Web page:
An Insulin Pumps is a small computerized device that delivers insulin in two ways:
1. In a steady measured and continuous dose (the "basal" insulin)
2. As a surge ("bolus") dose, at your direction, around mealtime.
Doses are delivered through a flexible plastic tube called a cannula. With the aid of a small needle, the cannula is inserted through the skin into the subcutaneous tissue and is taped in place. The insulin pump is not an artificial pancreas (because you still have to monitor your blood glucose level), but pumps can help most people achieve better control, and many people prefer this continuous system of insulin delivery over injections. Pumps can be programmed to releases small doses of insulin continuously (basal), or a bolus dose close to mealtime to control the rise in blood glucose after a meal. This delivery system most closely mimics the body's normal release of insulin as in people without diabetes.
There is very good evidence from adult and pediatric studies that insulin pump therapy does achieve better glucose control than conventional once-or twice-daily insulin injection regimens. We know from the Diabetes Control and Complications Trial (DCCT) that improved glucose control is associated with significant lowering of the risk of developing the long-term complications of diabetes. During DCCT, intensive insulin therapy in people with type 1 diabetes significantly reduced HbA1c relative to those receiving conventional treatment. The intensively treated group achieved a mean HbA1c of 7.1%, while the conventionally treated patients had HbA1c of approximately 9.0%. Intensive treatment reduced the risk of the development of retinopathy by 76% and microalbuminuria by 34% compared with conventional therapy.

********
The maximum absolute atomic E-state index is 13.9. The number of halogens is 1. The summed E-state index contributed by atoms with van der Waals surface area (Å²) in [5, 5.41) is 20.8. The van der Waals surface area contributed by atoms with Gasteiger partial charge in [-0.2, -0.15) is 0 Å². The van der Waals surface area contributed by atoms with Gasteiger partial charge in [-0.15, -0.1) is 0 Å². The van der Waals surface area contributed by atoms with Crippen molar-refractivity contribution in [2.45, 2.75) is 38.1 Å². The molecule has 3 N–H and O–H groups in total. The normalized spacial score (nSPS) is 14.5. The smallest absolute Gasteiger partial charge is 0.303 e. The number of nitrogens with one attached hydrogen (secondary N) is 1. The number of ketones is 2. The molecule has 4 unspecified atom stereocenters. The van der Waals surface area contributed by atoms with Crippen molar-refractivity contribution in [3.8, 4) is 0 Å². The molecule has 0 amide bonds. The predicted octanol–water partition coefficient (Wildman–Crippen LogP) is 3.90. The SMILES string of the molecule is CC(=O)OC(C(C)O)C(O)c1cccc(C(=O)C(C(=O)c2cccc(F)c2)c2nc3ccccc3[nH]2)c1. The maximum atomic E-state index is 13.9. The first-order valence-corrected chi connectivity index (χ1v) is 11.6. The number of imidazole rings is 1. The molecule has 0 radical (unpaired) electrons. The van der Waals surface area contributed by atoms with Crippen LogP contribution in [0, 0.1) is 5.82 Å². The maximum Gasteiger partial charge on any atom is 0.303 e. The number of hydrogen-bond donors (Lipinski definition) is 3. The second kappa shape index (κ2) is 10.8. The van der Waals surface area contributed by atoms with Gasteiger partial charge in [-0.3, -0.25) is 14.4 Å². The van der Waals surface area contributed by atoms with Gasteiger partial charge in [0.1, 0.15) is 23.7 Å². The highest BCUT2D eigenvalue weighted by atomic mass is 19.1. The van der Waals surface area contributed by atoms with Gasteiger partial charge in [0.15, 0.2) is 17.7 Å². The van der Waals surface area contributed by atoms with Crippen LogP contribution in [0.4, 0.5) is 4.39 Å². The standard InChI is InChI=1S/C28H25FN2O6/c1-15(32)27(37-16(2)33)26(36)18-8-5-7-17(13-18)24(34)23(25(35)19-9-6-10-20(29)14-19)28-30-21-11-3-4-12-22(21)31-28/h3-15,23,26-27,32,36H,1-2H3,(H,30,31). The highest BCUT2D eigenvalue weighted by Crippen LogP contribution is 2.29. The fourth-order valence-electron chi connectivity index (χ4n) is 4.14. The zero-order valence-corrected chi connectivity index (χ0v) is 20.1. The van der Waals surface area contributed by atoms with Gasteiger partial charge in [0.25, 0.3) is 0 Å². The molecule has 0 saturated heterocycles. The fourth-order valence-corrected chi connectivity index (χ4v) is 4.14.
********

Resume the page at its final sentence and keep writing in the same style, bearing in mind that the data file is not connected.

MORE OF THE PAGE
Intensive insulin therapy in people with type 2 diabetes, called Kumamoto study has shown similar research results. Intensively treated group achieved better blood glucose control [HbA1c] than the conventionally treated patients. Intensive treatment reduced the risk of developing retinopathy by 68% and nephropathy by 74% compared with conventional therapy. There are increasing demands for more aggressive treatment for type 2 diabetes patients. And the American Diabetes Association (ADA) and Canadian Diabetes Association (CDA) recommend more aggressive treatment for type 2 diabetes patients. Early intensive insulin treatment has become a new trend for type 2 diabetes patients. Early intensive treatment means that the type 2 diabetes patient will be treated with insulin which is most physiologic treatment method. And early intensive treatment means a proactive action “act before failure.” And starting intensive treatment as soon as possible “from the diagnosis day” gives a better chance of beta cell function recovery. So insulin pump therapy for type 2 diabetes patients has three benefits.
Insulin pump therapy allows you to set a vasal fate, or background insulin, to be delivered continuously throughout the day and night for the normal body functions. When you eat you can then give a bolus, or delivery of insulin burst, “on demand” With the insulin pump, you can get your insulin levels as close as possible to the way normal pancreas would produce.